Top Trump administration officials defended U.S. backing of the Saudi-led campaign in Yemen on Wednesday and dismissed any connection between Saudi Arabia’s crown prince and a journalist’s murder.

Addressing reporters after briefing the Senate on the situation in Yemen, Secretary of State Mike Pompeo said a planned Senate vote to end U.S. support for the Saudi-led coalition is "poorly timed" and would undermine efforts by UN special envoy to Yemen Martin Griffiths to bring together both sides in the conflict to reach a ceasefire.

"It would encourage the Houthis. It would encourage the Iranians. It would undermine the fragile agreement for everyone to go to Sweden and have this discussion," Pompeo said.

Yemen has been wracked by violence since 2014 when the Houthi rebel group overran much of the country and the crisis escalated in 2015 when a Saudi-led coalition launched a devastating air campaign aimed at rolling back Houthi gains.

Tens of thousands of people, including civilians, are believed to have been killed and the UN estimates that around 14 million Yemenis are at risk of famine.

Defense Secretary James Mattis also defended U.S. support for the war, saying Washington was working to stop Iranian influence in Yemen and that measures were added to enhance the coalition's targeting systems to minimize civilian casualties.

"It is in our interests to end the civil war, to counter Iranian influence and stop Iranian-supplied Houthi rocket and unmanned aerial vehicle attacks on the UAE and Saudi Arabia and their civilian populations," he said in the briefing to senators.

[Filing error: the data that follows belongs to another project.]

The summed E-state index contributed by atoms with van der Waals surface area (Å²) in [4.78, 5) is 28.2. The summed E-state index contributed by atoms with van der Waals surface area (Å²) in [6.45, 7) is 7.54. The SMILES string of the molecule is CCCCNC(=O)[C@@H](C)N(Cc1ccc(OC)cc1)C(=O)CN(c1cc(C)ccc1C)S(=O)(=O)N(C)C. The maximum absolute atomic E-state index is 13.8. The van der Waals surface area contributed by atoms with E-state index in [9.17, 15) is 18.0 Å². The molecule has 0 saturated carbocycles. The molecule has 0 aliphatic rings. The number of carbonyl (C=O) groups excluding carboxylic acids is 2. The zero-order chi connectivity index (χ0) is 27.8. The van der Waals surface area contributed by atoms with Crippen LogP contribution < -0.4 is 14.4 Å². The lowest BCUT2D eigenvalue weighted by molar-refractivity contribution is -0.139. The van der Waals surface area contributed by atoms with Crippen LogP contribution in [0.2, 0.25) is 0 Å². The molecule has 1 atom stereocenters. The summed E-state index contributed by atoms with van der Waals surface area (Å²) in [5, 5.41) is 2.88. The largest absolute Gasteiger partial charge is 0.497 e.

Pompeo also said there was no direct evidence that Saudi Crown Prince Mohammed bin Salman ordered the murder of Saudi journalist Jamal Khashoggi following reports that the CIA had concluded with high confidence that the crown prince did in fact do so.

Mattis added to this, saying "we have no smoking gun that the crown prince was involved".

Khashoggi, a Saudi journalist and columnist for The Washington Post, went missing after entering the Saudi Consulate in Istanbul on Oct. 2.

After initially saying he had left the consulate alive, Saudi Arabia admitted weeks later that he was killed there.

Senators voiced their reactions to the briefing, saying they did not find it convincing while noting that CIA Director Gina Haspel was absent.

Democratic Senator Bob Menendez said Haspel’s absence was an attempt to "stonewall" the Senate.

"We also have a crown prince that is out of control... I don’t think there’s anybody in the room that doesn’t believe that he was responsible for it," said Senator Bob Corker.